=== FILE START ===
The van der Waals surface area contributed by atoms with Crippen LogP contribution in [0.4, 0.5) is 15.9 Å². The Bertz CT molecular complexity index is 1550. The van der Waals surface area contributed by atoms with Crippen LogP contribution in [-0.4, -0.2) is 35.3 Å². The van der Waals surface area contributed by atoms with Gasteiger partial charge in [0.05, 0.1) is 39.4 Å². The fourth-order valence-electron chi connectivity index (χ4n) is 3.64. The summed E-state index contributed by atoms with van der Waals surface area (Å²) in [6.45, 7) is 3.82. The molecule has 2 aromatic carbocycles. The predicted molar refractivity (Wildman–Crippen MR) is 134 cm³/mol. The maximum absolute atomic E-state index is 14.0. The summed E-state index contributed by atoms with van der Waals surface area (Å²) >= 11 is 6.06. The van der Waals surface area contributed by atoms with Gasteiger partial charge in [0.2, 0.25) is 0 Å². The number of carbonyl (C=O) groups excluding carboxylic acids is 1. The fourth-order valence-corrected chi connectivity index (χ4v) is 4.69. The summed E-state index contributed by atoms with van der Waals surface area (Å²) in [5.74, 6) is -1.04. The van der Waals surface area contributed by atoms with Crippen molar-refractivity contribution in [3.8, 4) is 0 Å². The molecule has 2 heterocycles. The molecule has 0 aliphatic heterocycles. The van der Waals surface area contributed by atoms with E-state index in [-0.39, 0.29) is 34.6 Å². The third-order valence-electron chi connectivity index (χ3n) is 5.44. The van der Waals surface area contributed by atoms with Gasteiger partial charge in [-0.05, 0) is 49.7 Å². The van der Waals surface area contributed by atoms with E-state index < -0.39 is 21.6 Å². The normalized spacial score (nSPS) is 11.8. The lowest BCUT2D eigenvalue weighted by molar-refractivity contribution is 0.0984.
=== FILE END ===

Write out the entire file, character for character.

The van der Waals surface area contributed by atoms with Crippen LogP contribution in [0.4, 0.5) is 15.9 Å². The Bertz CT molecular complexity index is 1550. The van der Waals surface area contributed by atoms with Crippen LogP contribution in [-0.4, -0.2) is 35.3 Å². The van der Waals surface area contributed by atoms with Gasteiger partial charge in [0.05, 0.1) is 39.4 Å². The fourth-order valence-electron chi connectivity index (χ4n) is 3.64. The summed E-state index contributed by atoms with van der Waals surface area (Å²) in [6.45, 7) is 3.82. The molecule has 2 aromatic carbocycles. The predicted molar refractivity (Wildman–Crippen MR) is 134 cm³/mol. The maximum absolute atomic E-state index is 14.0. The summed E-state index contributed by atoms with van der Waals surface area (Å²) >= 11 is 6.06. The van der Waals surface area contributed by atoms with Gasteiger partial charge in [0.2, 0.25) is 0 Å². The number of carbonyl (C=O) groups excluding carboxylic acids is 1. The fourth-order valence-corrected chi connectivity index (χ4v) is 4.69. The summed E-state index contributed by atoms with van der Waals surface area (Å²) in [5.74, 6) is -1.04. The van der Waals surface area contributed by atoms with Crippen molar-refractivity contribution in [3.8, 4) is 0 Å². The molecule has 2 heterocycles. The molecule has 0 aliphatic heterocycles. The van der Waals surface area contributed by atoms with E-state index in [-0.39, 0.29) is 34.6 Å². The third-order valence-electron chi connectivity index (χ3n) is 5.44. The van der Waals surface area contributed by atoms with Gasteiger partial charge in [-0.05, 0) is 49.7 Å². The van der Waals surface area contributed by atoms with E-state index < -0.39 is 21.6 Å². The normalized spacial score (nSPS) is 11.8. The lowest BCUT2D eigenvalue weighted by molar-refractivity contribution is 0.0984.